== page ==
Hong Kong overwhelmed by rising COVID-19 cases threatening the economy: NPR
Hong Kong overwhelmed by rising COVID-19 cases threatening the economy: NPR

Hong Kong overwhelmed by rising COVID-19 cases threatening the economy: NPR

Patients are lying on hospital beds while waiting for a temporary seating area outside Caritas Medical Center in Hong Kong on Wednesday. Despite the strict adherence to a zero-COVID strategy, restrictions in Hong Kong that have already posed the once bustling city, many now fear that the worst is yet to come, with Hong Kong experiencing the worst eruption to date.

Vincent Yu / AP


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Patients are lying on hospital beds while waiting for a temporary seating area outside Caritas Medical Center in Hong Kong on Wednesday. Despite the strict adherence to a zero-COVID strategy, restrictions in Hong Kong that have already posed the once bustling city, many now fear that the worst is yet to come, with Hong Kong experiencing the worst eruption to date.

Vincent Yu / AP

HONG KONG – Hong Kong’s Fung Shing Restaurant was busy this week as customers came for a final taste of the traditional Cantonese dim sum that has made it famous.

With COVID-19 restrictions cutting too deep into the bottom line, the restaurant will close its doors forever on Sunday, another financial victim of the pandemic.

Many fear that the worst is on the way Hong Kong is experiencing its most severe outbreakand worries the authorities’ determination to stick to mainland China’s “zero tolerance” strategy may prevent it from recovering as a finance and travel hub.

“While perhaps zero-COVID can be achieved, there is still uncertainty about how long it can be maintained and what the cost is of maintaining it,” said Natixi senior economist Gary Ng.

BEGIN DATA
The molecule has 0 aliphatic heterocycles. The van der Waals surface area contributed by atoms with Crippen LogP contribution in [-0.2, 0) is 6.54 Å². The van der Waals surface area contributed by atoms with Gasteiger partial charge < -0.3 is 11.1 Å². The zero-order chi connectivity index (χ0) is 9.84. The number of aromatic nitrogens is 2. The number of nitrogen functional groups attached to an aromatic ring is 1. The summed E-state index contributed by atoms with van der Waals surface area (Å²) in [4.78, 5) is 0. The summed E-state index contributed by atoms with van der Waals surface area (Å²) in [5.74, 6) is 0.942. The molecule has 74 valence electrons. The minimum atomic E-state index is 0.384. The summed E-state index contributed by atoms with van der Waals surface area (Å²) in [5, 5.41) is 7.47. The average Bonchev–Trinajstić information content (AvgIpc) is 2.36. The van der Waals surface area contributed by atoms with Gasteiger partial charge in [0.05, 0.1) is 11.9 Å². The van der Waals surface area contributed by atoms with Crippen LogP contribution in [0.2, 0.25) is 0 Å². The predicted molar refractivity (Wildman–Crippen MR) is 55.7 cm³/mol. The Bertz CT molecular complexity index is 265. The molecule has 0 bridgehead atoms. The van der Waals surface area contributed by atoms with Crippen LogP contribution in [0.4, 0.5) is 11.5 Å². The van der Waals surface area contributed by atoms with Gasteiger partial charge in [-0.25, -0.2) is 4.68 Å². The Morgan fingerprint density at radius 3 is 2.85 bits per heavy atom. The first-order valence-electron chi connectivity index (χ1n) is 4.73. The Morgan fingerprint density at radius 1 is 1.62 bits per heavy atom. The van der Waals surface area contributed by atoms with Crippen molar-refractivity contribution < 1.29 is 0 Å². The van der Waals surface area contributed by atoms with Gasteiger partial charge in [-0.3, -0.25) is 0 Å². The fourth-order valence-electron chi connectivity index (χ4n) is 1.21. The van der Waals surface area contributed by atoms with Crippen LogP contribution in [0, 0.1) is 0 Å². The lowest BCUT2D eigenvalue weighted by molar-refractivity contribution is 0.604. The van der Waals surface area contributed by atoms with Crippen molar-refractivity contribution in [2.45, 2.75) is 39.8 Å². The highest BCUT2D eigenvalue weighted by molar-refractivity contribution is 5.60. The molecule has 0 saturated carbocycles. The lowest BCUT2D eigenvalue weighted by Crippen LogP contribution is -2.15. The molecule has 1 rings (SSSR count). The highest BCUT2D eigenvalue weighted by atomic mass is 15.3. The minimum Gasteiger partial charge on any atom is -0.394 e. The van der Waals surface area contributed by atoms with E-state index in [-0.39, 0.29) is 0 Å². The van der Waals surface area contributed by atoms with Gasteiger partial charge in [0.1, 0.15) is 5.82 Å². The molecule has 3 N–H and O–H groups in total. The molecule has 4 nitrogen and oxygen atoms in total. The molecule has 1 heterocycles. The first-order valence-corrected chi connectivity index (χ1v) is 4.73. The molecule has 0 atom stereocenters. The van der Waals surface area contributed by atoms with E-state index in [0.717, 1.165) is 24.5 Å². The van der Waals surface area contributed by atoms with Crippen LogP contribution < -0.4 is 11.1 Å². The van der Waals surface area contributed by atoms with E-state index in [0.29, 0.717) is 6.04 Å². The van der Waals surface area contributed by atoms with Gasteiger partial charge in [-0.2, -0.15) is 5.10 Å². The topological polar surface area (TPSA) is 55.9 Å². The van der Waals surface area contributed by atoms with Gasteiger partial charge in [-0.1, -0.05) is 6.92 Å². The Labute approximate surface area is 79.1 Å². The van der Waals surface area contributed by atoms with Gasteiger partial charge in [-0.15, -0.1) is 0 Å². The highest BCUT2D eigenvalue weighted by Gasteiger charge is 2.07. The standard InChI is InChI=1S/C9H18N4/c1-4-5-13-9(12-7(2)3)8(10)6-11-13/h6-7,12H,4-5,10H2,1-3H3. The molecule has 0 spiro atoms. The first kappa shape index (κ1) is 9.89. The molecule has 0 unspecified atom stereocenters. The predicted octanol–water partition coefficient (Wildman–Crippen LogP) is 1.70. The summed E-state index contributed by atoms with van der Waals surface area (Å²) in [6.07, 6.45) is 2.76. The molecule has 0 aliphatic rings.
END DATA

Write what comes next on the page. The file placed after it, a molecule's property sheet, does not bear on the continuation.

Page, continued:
“The biggest risk for Hong Kong in 2022 is that it may be heading into a fundamental, if not recession, at least a downward pull in economic growth again as the world begins to normalize,” Ng said.

A customer eats at an empty restaurant in Hong Kong on Monday.

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A customer eats at an empty restaurant in Hong Kong on Monday.

Vincent Yu / AP

Hong Kong has seen banks close branches and cinemas have closed. The streets of popular shopping and dining areas are lined with shops displaying “for rent” signs. Its international airport is almost devoid of travelers.

A ban on eating on site after kl. 18.00, which was introduced last month, deprives restaurants of critical dinner and banquet revenue.

Daily new coronavirus cases exceeded 2,000 for the first time on Monday; Thursday, 6,116 new cases were reported.

Hospitals are being overwhelmed, so the city is considering converting hotels and even unoccupied public housing into quarantine areas. But it shows no sign of withdrawing from matching mainland China’s stringent policies, even as the rest of the world learns to live with coronavirus.

China’s policy contrasts with other countries in Asia

As part of its zero-tolerance strategy, China has closed entire citiesliterally keeping people sequestered in their homes and supplying them with food and supplies as they are isolated during extensive testing and contact tracking to dampen outbreaks.

But China has many cities. Hong Kong, a former British colony and semi-autonomous region of China, lacks the resources for such a complete shutdown, which would halt virtually all economic activity in the city of about 7.5 million.

And people living in Hong Kong, who were handed over to communist-ruled China in 1997 under a “one country, two systems” approach, are used to greater freedoms than mainland residents. Demolitions of individual buildings or city blocks have raised fierce criticism.